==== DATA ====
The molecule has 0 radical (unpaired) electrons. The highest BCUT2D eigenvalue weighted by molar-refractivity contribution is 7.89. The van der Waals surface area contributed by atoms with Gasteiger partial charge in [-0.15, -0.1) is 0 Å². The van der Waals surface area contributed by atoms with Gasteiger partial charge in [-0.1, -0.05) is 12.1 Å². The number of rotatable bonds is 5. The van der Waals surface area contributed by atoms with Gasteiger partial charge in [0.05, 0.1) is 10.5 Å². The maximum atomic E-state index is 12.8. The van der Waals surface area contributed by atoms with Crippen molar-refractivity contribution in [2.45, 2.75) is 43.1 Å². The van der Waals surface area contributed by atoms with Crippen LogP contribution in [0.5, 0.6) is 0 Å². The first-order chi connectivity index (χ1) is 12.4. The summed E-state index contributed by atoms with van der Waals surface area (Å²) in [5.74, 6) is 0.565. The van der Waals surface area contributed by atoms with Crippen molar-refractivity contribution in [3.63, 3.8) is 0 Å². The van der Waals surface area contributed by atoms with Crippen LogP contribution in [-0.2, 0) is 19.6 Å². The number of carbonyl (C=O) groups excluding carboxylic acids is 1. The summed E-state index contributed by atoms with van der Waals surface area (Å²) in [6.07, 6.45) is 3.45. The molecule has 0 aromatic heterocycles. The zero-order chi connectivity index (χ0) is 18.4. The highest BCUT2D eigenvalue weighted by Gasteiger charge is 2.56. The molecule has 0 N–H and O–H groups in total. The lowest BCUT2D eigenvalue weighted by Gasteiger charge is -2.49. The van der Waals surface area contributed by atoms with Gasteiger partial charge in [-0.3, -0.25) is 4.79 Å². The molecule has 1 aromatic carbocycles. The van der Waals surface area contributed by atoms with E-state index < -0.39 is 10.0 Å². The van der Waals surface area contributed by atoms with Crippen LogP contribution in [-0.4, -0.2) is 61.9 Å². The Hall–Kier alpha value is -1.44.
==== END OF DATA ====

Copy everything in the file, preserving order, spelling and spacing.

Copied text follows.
The molecule has 0 radical (unpaired) electrons. The highest BCUT2D eigenvalue weighted by molar-refractivity contribution is 7.89. The van der Waals surface area contributed by atoms with Gasteiger partial charge in [-0.15, -0.1) is 0 Å². The van der Waals surface area contributed by atoms with Gasteiger partial charge in [-0.1, -0.05) is 12.1 Å². The number of rotatable bonds is 5. The van der Waals surface area contributed by atoms with Gasteiger partial charge in [0.05, 0.1) is 10.5 Å². The maximum atomic E-state index is 12.8. The van der Waals surface area contributed by atoms with Crippen molar-refractivity contribution in [2.45, 2.75) is 43.1 Å². The van der Waals surface area contributed by atoms with Crippen LogP contribution in [0.5, 0.6) is 0 Å². The first-order chi connectivity index (χ1) is 12.4. The summed E-state index contributed by atoms with van der Waals surface area (Å²) in [5.74, 6) is 0.565. The van der Waals surface area contributed by atoms with Crippen molar-refractivity contribution in [3.63, 3.8) is 0 Å². The van der Waals surface area contributed by atoms with Crippen LogP contribution in [-0.2, 0) is 19.6 Å². The number of carbonyl (C=O) groups excluding carboxylic acids is 1. The summed E-state index contributed by atoms with van der Waals surface area (Å²) in [6.07, 6.45) is 3.45. The molecule has 0 aromatic heterocycles. The zero-order chi connectivity index (χ0) is 18.4. The highest BCUT2D eigenvalue weighted by Gasteiger charge is 2.56. The molecule has 0 N–H and O–H groups in total. The lowest BCUT2D eigenvalue weighted by Gasteiger charge is -2.49. The van der Waals surface area contributed by atoms with Gasteiger partial charge in [-0.3, -0.25) is 4.79 Å². The molecule has 1 aromatic carbocycles. The van der Waals surface area contributed by atoms with E-state index < -0.39 is 10.0 Å². The van der Waals surface area contributed by atoms with Crippen LogP contribution in [-0.4, -0.2) is 61.9 Å². The Hall–Kier alpha value is -1.44.